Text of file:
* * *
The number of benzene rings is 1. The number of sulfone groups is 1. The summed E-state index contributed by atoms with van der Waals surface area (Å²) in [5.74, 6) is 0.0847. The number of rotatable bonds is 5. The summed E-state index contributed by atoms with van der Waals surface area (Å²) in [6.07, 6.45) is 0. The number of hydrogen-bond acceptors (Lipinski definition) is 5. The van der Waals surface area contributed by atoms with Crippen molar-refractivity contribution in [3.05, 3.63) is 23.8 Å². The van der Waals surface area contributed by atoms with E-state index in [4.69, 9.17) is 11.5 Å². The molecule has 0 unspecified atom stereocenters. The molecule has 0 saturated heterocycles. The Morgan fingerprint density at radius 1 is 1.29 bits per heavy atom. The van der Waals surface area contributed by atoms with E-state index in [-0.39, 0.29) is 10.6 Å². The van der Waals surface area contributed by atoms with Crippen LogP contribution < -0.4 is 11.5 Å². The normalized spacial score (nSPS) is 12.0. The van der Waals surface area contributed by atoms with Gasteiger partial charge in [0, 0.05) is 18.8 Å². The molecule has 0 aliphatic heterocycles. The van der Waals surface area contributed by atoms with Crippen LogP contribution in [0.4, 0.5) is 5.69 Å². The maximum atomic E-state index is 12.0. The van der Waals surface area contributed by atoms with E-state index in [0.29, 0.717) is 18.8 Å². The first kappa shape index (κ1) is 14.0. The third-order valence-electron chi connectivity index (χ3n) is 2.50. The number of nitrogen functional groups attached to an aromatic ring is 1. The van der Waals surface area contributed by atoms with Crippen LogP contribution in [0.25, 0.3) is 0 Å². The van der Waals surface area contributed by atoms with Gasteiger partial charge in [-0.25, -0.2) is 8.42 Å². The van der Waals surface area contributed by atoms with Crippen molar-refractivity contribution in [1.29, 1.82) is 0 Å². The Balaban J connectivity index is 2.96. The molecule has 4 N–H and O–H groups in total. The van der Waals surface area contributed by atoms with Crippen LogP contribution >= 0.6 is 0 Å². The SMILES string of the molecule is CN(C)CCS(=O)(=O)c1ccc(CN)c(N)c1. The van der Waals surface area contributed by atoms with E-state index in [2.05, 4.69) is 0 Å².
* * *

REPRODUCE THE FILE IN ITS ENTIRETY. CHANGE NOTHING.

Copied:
The number of benzene rings is 1. The number of sulfone groups is 1. The summed E-state index contributed by atoms with van der Waals surface area (Å²) in [5.74, 6) is 0.0847. The number of rotatable bonds is 5. The summed E-state index contributed by atoms with van der Waals surface area (Å²) in [6.07, 6.45) is 0. The number of hydrogen-bond acceptors (Lipinski definition) is 5. The van der Waals surface area contributed by atoms with Crippen molar-refractivity contribution in [3.05, 3.63) is 23.8 Å². The van der Waals surface area contributed by atoms with E-state index in [4.69, 9.17) is 11.5 Å². The molecule has 0 unspecified atom stereocenters. The molecule has 0 saturated heterocycles. The Morgan fingerprint density at radius 1 is 1.29 bits per heavy atom. The van der Waals surface area contributed by atoms with E-state index in [-0.39, 0.29) is 10.6 Å². The van der Waals surface area contributed by atoms with Crippen LogP contribution < -0.4 is 11.5 Å². The normalized spacial score (nSPS) is 12.0. The van der Waals surface area contributed by atoms with Gasteiger partial charge in [0, 0.05) is 18.8 Å². The molecule has 0 aliphatic heterocycles. The van der Waals surface area contributed by atoms with Crippen LogP contribution in [0.4, 0.5) is 5.69 Å². The maximum atomic E-state index is 12.0. The van der Waals surface area contributed by atoms with E-state index in [0.29, 0.717) is 18.8 Å². The first kappa shape index (κ1) is 14.0. The third-order valence-electron chi connectivity index (χ3n) is 2.50. The number of nitrogen functional groups attached to an aromatic ring is 1. The van der Waals surface area contributed by atoms with Crippen LogP contribution in [0.25, 0.3) is 0 Å². The van der Waals surface area contributed by atoms with Gasteiger partial charge in [-0.25, -0.2) is 8.42 Å². The van der Waals surface area contributed by atoms with Crippen molar-refractivity contribution in [1.29, 1.82) is 0 Å². The Balaban J connectivity index is 2.96. The molecule has 4 N–H and O–H groups in total. The van der Waals surface area contributed by atoms with Crippen LogP contribution >= 0.6 is 0 Å². The SMILES string of the molecule is CN(C)CCS(=O)(=O)c1ccc(CN)c(N)c1. The van der Waals surface area contributed by atoms with E-state index in [2.05, 4.69) is 0 Å².